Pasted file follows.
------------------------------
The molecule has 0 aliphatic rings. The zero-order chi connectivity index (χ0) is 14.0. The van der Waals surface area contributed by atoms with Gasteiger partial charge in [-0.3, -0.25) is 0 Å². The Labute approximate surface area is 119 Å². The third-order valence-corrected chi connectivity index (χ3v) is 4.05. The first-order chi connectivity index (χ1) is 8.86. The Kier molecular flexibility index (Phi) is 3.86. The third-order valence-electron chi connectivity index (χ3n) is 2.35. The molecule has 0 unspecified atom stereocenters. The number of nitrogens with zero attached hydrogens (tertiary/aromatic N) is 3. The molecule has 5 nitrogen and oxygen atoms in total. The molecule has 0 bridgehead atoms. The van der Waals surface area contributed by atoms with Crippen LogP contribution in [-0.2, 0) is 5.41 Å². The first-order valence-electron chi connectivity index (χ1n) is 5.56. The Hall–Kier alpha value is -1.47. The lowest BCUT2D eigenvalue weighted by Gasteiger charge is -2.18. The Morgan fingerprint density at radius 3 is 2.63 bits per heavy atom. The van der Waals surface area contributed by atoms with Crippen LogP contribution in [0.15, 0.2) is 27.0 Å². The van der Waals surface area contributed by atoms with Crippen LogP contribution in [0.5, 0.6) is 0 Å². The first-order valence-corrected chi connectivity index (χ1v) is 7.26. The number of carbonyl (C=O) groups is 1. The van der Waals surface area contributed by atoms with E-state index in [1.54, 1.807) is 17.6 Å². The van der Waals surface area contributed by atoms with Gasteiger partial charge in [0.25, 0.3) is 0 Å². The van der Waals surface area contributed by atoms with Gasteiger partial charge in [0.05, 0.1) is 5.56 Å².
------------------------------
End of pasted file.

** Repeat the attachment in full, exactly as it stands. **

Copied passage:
The molecule has 0 aliphatic rings. The zero-order chi connectivity index (χ0) is 14.0. The van der Waals surface area contributed by atoms with Gasteiger partial charge in [-0.3, -0.25) is 0 Å². The Labute approximate surface area is 119 Å². The third-order valence-corrected chi connectivity index (χ3v) is 4.05. The first-order chi connectivity index (χ1) is 8.86. The Kier molecular flexibility index (Phi) is 3.86. The third-order valence-electron chi connectivity index (χ3n) is 2.35. The molecule has 0 unspecified atom stereocenters. The number of nitrogens with zero attached hydrogens (tertiary/aromatic N) is 3. The molecule has 5 nitrogen and oxygen atoms in total. The molecule has 0 bridgehead atoms. The van der Waals surface area contributed by atoms with Crippen LogP contribution in [-0.2, 0) is 5.41 Å². The first-order valence-electron chi connectivity index (χ1n) is 5.56. The Hall–Kier alpha value is -1.47. The lowest BCUT2D eigenvalue weighted by Gasteiger charge is -2.18. The Morgan fingerprint density at radius 3 is 2.63 bits per heavy atom. The van der Waals surface area contributed by atoms with Crippen LogP contribution in [0.15, 0.2) is 27.0 Å². The van der Waals surface area contributed by atoms with Crippen LogP contribution in [0.5, 0.6) is 0 Å². The first-order valence-corrected chi connectivity index (χ1v) is 7.26. The number of carbonyl (C=O) groups is 1. The van der Waals surface area contributed by atoms with E-state index in [1.54, 1.807) is 17.6 Å². The van der Waals surface area contributed by atoms with Gasteiger partial charge in [0.25, 0.3) is 0 Å². The van der Waals surface area contributed by atoms with Gasteiger partial charge in [0.05, 0.1) is 5.56 Å².